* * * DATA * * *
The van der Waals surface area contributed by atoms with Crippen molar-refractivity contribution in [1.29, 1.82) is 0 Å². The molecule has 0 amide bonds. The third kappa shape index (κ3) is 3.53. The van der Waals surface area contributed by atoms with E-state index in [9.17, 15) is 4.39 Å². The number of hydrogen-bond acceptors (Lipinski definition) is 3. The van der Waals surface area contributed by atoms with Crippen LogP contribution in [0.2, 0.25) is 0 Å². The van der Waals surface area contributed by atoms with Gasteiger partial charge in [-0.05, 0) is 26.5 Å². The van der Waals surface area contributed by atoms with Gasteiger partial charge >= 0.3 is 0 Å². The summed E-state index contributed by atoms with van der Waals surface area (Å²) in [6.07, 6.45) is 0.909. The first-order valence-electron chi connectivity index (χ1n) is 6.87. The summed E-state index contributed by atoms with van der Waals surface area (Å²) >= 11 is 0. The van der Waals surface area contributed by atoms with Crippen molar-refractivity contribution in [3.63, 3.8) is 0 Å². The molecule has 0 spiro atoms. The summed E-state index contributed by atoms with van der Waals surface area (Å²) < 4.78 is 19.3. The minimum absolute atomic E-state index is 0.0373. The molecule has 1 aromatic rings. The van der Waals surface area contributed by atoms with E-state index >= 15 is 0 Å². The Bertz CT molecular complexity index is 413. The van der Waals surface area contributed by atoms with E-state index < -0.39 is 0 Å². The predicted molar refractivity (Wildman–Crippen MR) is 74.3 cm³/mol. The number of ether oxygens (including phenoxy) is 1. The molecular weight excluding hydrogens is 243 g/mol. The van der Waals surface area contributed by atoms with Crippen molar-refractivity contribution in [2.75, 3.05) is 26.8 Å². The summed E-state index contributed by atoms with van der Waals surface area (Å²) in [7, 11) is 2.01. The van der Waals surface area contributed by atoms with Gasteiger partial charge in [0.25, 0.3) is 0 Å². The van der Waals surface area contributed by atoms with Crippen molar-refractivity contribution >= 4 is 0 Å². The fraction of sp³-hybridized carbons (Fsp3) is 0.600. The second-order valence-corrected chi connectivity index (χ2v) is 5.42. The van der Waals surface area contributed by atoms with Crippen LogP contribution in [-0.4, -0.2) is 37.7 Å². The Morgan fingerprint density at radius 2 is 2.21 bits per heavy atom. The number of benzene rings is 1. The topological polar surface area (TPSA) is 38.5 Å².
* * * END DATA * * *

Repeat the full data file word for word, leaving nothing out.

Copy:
The van der Waals surface area contributed by atoms with Crippen molar-refractivity contribution in [1.29, 1.82) is 0 Å². The molecule has 0 amide bonds. The third kappa shape index (κ3) is 3.53. The van der Waals surface area contributed by atoms with E-state index in [9.17, 15) is 4.39 Å². The number of hydrogen-bond acceptors (Lipinski definition) is 3. The van der Waals surface area contributed by atoms with Crippen LogP contribution in [0.2, 0.25) is 0 Å². The van der Waals surface area contributed by atoms with Gasteiger partial charge in [-0.05, 0) is 26.5 Å². The van der Waals surface area contributed by atoms with Gasteiger partial charge >= 0.3 is 0 Å². The summed E-state index contributed by atoms with van der Waals surface area (Å²) in [6.07, 6.45) is 0.909. The first-order valence-electron chi connectivity index (χ1n) is 6.87. The summed E-state index contributed by atoms with van der Waals surface area (Å²) >= 11 is 0. The van der Waals surface area contributed by atoms with Crippen molar-refractivity contribution in [3.63, 3.8) is 0 Å². The molecule has 0 spiro atoms. The summed E-state index contributed by atoms with van der Waals surface area (Å²) < 4.78 is 19.3. The minimum absolute atomic E-state index is 0.0373. The molecule has 1 aromatic rings. The van der Waals surface area contributed by atoms with E-state index >= 15 is 0 Å². The Bertz CT molecular complexity index is 413. The van der Waals surface area contributed by atoms with E-state index < -0.39 is 0 Å². The predicted molar refractivity (Wildman–Crippen MR) is 74.3 cm³/mol. The number of ether oxygens (including phenoxy) is 1. The molecular weight excluding hydrogens is 243 g/mol. The van der Waals surface area contributed by atoms with Crippen molar-refractivity contribution in [2.75, 3.05) is 26.8 Å². The summed E-state index contributed by atoms with van der Waals surface area (Å²) in [7, 11) is 2.01. The van der Waals surface area contributed by atoms with Gasteiger partial charge in [0.25, 0.3) is 0 Å². The van der Waals surface area contributed by atoms with Crippen molar-refractivity contribution >= 4 is 0 Å². The fraction of sp³-hybridized carbons (Fsp3) is 0.600. The second-order valence-corrected chi connectivity index (χ2v) is 5.42. The van der Waals surface area contributed by atoms with Crippen LogP contribution in [-0.4, -0.2) is 37.7 Å². The Morgan fingerprint density at radius 2 is 2.21 bits per heavy atom. The number of benzene rings is 1. The topological polar surface area (TPSA) is 38.5 Å².